The Greek conspiracy theory is interesting. It would appear that bailing out of Greece has the same level of moral hazard and systemic risk implications for the financial markets of Lehman and AIG crisis.

    Is history repeating itself as the financial crisis is not over?

    Bail out Greece to save its banking counterparts and avoid snowball effects in the financial markets, including the famous Credit Default Swap one?

    I still contend that the roll over of sovereign and public debt is a kind of Ponzi scheme not simple hysteria. When enough of government debt clients look to sell or place, at the same time, their bonds and some of their apparently well-performing sovereign assets, also to help offset other losses, the scam collapse and a country may risk the default (via self fulfilling prophecy as well).

    Moreover the dumping of government bonds makes the cost of any adjustment higher for a country as fiscal deficit increases just for the higher interest rate to be paid on the debt.

    Who are going to buy all governments' securities and continue to lend to governments?

    links within body:

    hidden debt

    market structures

    Credit default Swap one

    simple hysteria

    Greek conspiracy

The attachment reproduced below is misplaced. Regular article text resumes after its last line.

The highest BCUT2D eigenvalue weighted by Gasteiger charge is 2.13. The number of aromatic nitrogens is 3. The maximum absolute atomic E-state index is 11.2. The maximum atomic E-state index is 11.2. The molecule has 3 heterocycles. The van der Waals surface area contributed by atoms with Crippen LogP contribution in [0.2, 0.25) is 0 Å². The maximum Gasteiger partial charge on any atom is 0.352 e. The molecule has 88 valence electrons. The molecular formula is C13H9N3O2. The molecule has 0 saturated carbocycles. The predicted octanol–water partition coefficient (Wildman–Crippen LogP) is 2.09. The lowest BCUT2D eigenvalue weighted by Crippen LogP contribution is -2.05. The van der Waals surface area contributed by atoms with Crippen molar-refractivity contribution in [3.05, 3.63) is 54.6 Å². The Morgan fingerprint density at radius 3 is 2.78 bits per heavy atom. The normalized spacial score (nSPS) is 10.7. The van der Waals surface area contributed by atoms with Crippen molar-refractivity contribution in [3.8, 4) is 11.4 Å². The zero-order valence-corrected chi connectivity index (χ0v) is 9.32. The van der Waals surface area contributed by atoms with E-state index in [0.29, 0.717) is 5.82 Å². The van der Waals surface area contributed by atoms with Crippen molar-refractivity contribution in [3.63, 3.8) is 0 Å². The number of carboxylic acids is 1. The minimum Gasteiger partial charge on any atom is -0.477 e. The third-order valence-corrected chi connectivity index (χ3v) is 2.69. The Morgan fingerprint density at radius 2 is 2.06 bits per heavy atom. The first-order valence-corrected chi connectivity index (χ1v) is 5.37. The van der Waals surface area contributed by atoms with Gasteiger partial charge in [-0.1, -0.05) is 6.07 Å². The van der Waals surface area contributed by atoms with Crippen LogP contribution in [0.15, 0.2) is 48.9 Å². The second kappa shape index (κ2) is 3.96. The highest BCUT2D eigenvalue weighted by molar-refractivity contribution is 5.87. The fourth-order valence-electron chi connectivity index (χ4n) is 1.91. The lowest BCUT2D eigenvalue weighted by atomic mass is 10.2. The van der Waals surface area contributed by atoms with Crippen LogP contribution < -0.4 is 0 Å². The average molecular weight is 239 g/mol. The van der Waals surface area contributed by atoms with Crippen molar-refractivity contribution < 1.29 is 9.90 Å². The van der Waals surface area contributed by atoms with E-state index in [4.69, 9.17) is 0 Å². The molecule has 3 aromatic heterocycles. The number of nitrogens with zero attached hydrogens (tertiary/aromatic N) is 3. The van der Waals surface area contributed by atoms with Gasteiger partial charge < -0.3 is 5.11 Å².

6. I appreciate the Phandbriefe correction. I thought I had double checked it, but it got past me and is now corrected.

  7. Removing a selected link makes it more curious!
    Plus it assumes on your part that the reader has no critical thinking to discern the fallacy of any rebuttal of any issue legitemately raised.

    Now I am more than curious to know what was the reason it was removed b/c you don't give fact based reasons on issue in question other than 'it was link to his blog'

    Let me make up my own opinion of that!

  8. On the contrary, the comment as posted was a link to a post on his blog only and only a link.

    I have provided the entire text (from that link) which the commenter purposefully did not post as a comment.

    It is very bad etiquette to make a self-serving link to one's own blog.

    I never leave comments on other blogs and, if I have something to communicate to another blogger, I communicate directly with them.

    This area is for comments, not advertising trips.

  9. The Greek government is in this mess, precisely because carefully targeted public spending is beyond its ability. Greeks will not accept outside limits on their government spending, and French and German taxpayers will not accept a blank check to the drunken sailor Greek government (apologies to drunken sailors). Greece will eventually default on its debt, and the other governments of the Euro area will then have to assess whether to bail out their respective banks who will be in line to take that hit. But the bailout will be to those banks, and not the Greek government. It might not happen this year, but it will happen sooner than people think, because no government without a printing press can borrow forever. And when Greece joined the Euro, they gave up their printing press.

    Bottom line, debt that cannot be repaid will not be repaid.